Charles L. Rosen, MD, PhD
Neurosurgeon in Central Illinois

Dr. Charles L. Rosen, Neurosurgeon of Morgantown, WV, explains epidural hematomas in children.

I do like to talk about one instance, or actually two instances, the same problem that I’ve seen twice in my career and that’s something that you can see in kids in particular called a Talk and Die Hematoma. What happens in the Talk and Die Hematoma, you get a skull fracture and when the skull fracture occurs, a blood vessel gets torn, but the skull fracture is in a very thin part of the skull and an area where sometimes the child does recover quick enough that they don’t seek medical care. The two instances that I’ve seen this was a child who was doing what we always caution children not to do, running alongside the pool and slipping and falling. The other would be a child who got hit by a baseball bat, when the person who is swinging the bat hit the ball and then threw the bat as they ran to first base, and the bat hit the pitcher in the side of the head.

In both these instances by striking the side of the head, an artery that runs underneath the skull–underneath the thick muscle skull and then inside the skull–it gets cut by the sharp edge of the broken bone. I think because of the thick muscle and the thin bone, the fact that the force doesn’t have to be so great since the bones thin, in both these instances, the child got up, was in some distress from the pain of what had just occurred, but in a short period of time was consolable by family and then even returned back saying, “okay, I’m fine,” and went back to doing what they were doing. In both these instances, approximately an hour later, hour and a half, a child started complaining of severe headaches suddenly and became tired, and one of them started having all sorts of nausea and vomiting. You know, do not pass go, do not collect $200, go straight to the emergency room.

Because what’s happened is that small blood vessel that got lacerated is bleeding between the skull and the covering of the brain, there’s something called the Dura, and they develop what’s called an Epidural Hematoma–a collection of blood outside the covering of the brain. And initially it’s just a little slither and it doesn’t do very much, but as it gets bigger and pushes on the brain more, that ultimately causes the brain to stop functioning and this is life-threatening. If the Hematoma is not evacuated and the bleeding stopped, the child will die. So the good news is when these children are brought in under these emergent circumstances, it’s a relatively straightforward operation to open the scalp, open the skull, identify the bleeding artery, stop the bleeding, and actually have the child do just beautifully. So I’ve been fortunate enough to be able to care for two children under those circumstances–not fortunate they got hurt, but fortunate that I was able to help them and have them return to absolutely normal lives with no sequelae of the scary, yet a fixable problem.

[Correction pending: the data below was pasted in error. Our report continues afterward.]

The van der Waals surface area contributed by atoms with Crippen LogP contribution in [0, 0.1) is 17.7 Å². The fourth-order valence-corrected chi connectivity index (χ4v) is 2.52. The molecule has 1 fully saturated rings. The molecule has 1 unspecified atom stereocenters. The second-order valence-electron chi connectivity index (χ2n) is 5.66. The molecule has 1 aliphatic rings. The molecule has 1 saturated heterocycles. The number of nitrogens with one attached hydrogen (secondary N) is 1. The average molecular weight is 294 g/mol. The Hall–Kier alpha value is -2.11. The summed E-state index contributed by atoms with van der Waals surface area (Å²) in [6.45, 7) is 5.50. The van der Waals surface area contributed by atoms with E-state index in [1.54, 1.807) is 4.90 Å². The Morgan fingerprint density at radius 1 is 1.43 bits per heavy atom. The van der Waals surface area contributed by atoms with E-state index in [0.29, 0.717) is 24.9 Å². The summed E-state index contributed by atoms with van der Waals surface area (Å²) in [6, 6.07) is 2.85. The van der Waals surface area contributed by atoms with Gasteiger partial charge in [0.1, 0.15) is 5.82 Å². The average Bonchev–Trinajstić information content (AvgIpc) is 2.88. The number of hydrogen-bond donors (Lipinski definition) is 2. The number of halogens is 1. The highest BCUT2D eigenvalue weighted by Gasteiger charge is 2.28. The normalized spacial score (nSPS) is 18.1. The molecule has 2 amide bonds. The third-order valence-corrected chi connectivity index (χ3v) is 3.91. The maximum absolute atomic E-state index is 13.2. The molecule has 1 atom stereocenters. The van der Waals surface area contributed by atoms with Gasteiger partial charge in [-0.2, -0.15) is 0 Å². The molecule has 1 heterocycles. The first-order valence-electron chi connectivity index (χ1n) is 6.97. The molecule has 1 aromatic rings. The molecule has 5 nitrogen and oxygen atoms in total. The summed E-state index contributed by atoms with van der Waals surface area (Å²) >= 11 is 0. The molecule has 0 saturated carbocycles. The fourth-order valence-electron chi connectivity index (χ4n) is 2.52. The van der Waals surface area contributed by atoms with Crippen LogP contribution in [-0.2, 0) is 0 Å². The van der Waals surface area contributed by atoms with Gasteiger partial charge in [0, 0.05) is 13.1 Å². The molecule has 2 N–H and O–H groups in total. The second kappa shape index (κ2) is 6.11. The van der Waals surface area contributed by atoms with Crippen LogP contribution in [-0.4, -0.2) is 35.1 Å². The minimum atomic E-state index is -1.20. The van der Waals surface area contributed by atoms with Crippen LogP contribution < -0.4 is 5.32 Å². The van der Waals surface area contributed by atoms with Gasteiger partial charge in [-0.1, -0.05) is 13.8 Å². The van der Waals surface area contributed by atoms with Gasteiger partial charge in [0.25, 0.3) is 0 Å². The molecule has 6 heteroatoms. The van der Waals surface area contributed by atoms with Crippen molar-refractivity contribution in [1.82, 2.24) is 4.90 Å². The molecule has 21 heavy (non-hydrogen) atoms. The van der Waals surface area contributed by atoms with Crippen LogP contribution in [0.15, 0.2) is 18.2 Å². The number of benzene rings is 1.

Please note, the information provided throughout this site is not intended or implied to be a substitute for professional medical advice, diagnosis or treatment. All content, including text, graphics, images, and video, on or available through this website is for general information purposes only. If you are experiencing relating symptoms, please visit your doctor or call 9-1-1 in an emergency.

Meet Dr. Rosen

Dr. Rosen most recently served as Department Chair of Neurological Surgery at West Virginia University (WVU) School of Medicine from 2012 through 2017, following his 2011 appointment as Interim Department Chair.

He joined the faculty at WVU in 2001 and held various positions in the WVU Department of Neurosurgery, including vice chair, director of research and the neurosurgical research laboratories, and director of cranial base surgery.

He was professor of Neurosurgery and Program Director for Residency in Neurological Surgery in the WVU Department of Neurosurgery at WVU School of Medicine, among other academic and clinical roles.

If you would like to refer a patient to Dr. Rosen, please call 309-662-7500 ext 256

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Please note, the information provided throughout this site is not intended or implied to be a substitute for professional medical advice, diagnosis or treatment. All content, including text, graphics, images, and video, on or available through this website is for general information purposes only. If you are experiencing relating symptoms, please visit your doctor or call 9-1-1 in an emergency.